Trees can damage sidewalks by causing uplift. Generally, this damage occurs after many years when the tree and roots are large. Once the damage begins to occur, it is difficult to repair the sidewalk without removing the problem roots, action that could damage the health of the tree or make it less wind-firm.
For this reason, forethought is recommended at the planting stage. Trees should be selected that will tolerate the moisture, soil and air quality characteristics of the site. In general, trees should be kept back from the edge of sidewalks about two sidewalk widths. Where they are located closer to the sidewalk, shrubs or trees that are moderately sized upon maturity should be selected. Deep-root trees such as oaks and maples are preferable to shallow-rooted trees like spruces and poplars.
The ability of a sidewalk to resist deformation is predetermined by the quality of the construction and preventative maintenance cannot alter this.
It is important for municipalities to protect the public by knowing the condition of sidewalks through regular inspections. It is recommended that inspection and condition ratings occur at an interval of four to five years. For sidewalks subject to high pedestrian traffic or a large number of senior citizens, inspection intervals of one to two years may be warranted. Condition rating recording will help ensure the best repair and replacement decisions are made. A sample sidewalk condition rating form is shown in Figure 4. Some Canadian municipalities employ field manuals4 to establish sidewalk condition.
Many municipalities are using geographical information systems (GIS) to catalogue infrastructure information. The inclusion of sidewalk inventory is recommended, and will be particularly useful when road and buried utility work near sidewalks is planned.
Figures 5a and 5b. Sidewalk before and after mud jacking repair of a fault.
As a crack widens or faulting (differential elevation across a crack) increases, a tripping hazard develops. A crack 10 to 12 mm will entrap stroller wheels, roller blades, pointed shoe heels, and walking canes. A fault height of 20 to 25 mm is a tripping hazard that can expose pedestrians to serious injury. Sidewalks with cracks and faults of this magnitude should be repaired as soon possible. The use of a regular condition reporting system will help schedule repairs before defects become a safety problem.
Sidewalks with crack widths exceeding 10 to 12 mm should be corrected by replacement or repair. Some crack-filling cement-based products are available but their long-term performance has not been proven. It is likely that the longevity of the repair will be related to how well the surfaces of the existing concrete are prepared.
A trip edge less than 20 mm high can be removed by grinding using the same specialized equipment used to refurbish existing sidewalk-street interfaces for wheelchair access.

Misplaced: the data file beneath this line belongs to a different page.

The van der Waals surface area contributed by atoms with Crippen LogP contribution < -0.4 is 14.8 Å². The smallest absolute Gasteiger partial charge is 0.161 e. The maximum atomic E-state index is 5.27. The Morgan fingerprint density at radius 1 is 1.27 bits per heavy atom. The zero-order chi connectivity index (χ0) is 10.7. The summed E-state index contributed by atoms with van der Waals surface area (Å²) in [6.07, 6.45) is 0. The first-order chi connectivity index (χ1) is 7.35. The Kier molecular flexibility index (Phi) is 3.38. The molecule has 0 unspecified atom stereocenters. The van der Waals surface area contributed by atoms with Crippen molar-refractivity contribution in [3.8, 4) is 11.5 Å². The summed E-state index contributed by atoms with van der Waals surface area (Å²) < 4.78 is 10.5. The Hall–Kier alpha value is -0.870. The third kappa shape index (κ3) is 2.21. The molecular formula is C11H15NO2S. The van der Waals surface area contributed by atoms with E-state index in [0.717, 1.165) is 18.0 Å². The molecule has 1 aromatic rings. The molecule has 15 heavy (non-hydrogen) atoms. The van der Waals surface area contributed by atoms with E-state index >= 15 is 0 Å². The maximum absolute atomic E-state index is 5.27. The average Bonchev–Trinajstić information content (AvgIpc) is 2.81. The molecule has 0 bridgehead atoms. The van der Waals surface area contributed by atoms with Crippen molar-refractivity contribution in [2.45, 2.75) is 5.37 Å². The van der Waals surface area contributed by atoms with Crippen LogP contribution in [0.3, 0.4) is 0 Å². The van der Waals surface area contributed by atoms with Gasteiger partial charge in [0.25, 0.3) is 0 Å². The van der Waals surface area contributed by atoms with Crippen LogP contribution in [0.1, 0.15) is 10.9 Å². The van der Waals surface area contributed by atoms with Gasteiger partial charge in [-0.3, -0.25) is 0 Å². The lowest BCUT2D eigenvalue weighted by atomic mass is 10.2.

Sidewalks that have undergone rigid body movement (tilt or uniform movement) can be re-levelled using mud jacking (Figures 5a and 5b) as long as the sidewalk is free of cracks and has no significant loss of slab thickness from spalling or crumbling of concrete.
A grout or slurry injected into holes (63 to 75 mm in diameter) cored in the concrete sidewalk first fills any voids beneath the slab and then the hydrostatic pressure forces the slab to rise. The core holes should be strategically placed and the slabs should be lifted in small increments to avoid damage to the slab and adjoining slabs. It may also be necessary to saw cut the sidewalks at cut joints to reduce the risk of lifting adjacent slabs.
Mud jacking is about 10 to 50% the cost of new construction and requires careful application. The cost of mud jacking can vary dramatically between jurisdictions depending on locally available expertise and equipment.
Sidewalks are important for the safe movement of pedestrians. The long-term performance of sidewalks is determined by the quality of the materials and construction methods. Regular condition inspection and rating at four- or five-year intervals will help protect the public and ensure the best decisions for repair or replacement are made.
3. Concrete Floors on Ground, Portland Cement Association, Engineering Bulletin, 2001, 40 p.
4. American Public Works Association, APWA Paver: Pavement Condition Index Field Manual – Concrete, 1997.
Dr. Balvant Rajani is a senior research officer in the Urban Infrastructure Rehabilitation Program of the National Research Council’s Institute for Research in Construction.
National Research Council of Canada